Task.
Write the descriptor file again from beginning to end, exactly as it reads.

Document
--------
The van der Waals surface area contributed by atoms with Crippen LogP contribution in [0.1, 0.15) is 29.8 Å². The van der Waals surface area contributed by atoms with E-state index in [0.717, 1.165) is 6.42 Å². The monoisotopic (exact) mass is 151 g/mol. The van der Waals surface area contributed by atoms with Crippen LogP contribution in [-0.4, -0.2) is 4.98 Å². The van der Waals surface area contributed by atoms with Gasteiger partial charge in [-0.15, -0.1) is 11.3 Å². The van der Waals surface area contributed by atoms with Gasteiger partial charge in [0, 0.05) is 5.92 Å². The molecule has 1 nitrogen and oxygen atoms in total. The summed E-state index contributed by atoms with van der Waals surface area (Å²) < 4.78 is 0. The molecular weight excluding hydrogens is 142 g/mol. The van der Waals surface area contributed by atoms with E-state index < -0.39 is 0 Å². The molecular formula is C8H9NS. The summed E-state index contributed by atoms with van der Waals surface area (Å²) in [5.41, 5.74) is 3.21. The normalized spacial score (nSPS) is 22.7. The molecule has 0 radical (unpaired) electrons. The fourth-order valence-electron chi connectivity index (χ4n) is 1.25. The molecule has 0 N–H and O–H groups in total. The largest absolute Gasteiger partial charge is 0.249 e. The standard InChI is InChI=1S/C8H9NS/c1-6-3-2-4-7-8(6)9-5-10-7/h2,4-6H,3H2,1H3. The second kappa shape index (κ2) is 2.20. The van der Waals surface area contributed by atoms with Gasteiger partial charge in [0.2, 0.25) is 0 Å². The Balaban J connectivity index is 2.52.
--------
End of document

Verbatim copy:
The van der Waals surface area contributed by atoms with Crippen LogP contribution in [0.1, 0.15) is 29.8 Å². The van der Waals surface area contributed by atoms with E-state index in [0.717, 1.165) is 6.42 Å². The monoisotopic (exact) mass is 151 g/mol. The van der Waals surface area contributed by atoms with Crippen LogP contribution in [-0.4, -0.2) is 4.98 Å². The van der Waals surface area contributed by atoms with Gasteiger partial charge in [-0.15, -0.1) is 11.3 Å². The van der Waals surface area contributed by atoms with Gasteiger partial charge in [0, 0.05) is 5.92 Å². The molecule has 1 nitrogen and oxygen atoms in total. The summed E-state index contributed by atoms with van der Waals surface area (Å²) < 4.78 is 0. The molecular weight excluding hydrogens is 142 g/mol. The van der Waals surface area contributed by atoms with E-state index < -0.39 is 0 Å². The molecular formula is C8H9NS. The summed E-state index contributed by atoms with van der Waals surface area (Å²) in [5.41, 5.74) is 3.21. The normalized spacial score (nSPS) is 22.7. The molecule has 0 radical (unpaired) electrons. The fourth-order valence-electron chi connectivity index (χ4n) is 1.25. The molecule has 0 N–H and O–H groups in total. The largest absolute Gasteiger partial charge is 0.249 e. The standard InChI is InChI=1S/C8H9NS/c1-6-3-2-4-7-8(6)9-5-10-7/h2,4-6H,3H2,1H3. The second kappa shape index (κ2) is 2.20. The van der Waals surface area contributed by atoms with Gasteiger partial charge in [0.2, 0.25) is 0 Å². The Balaban J connectivity index is 2.52.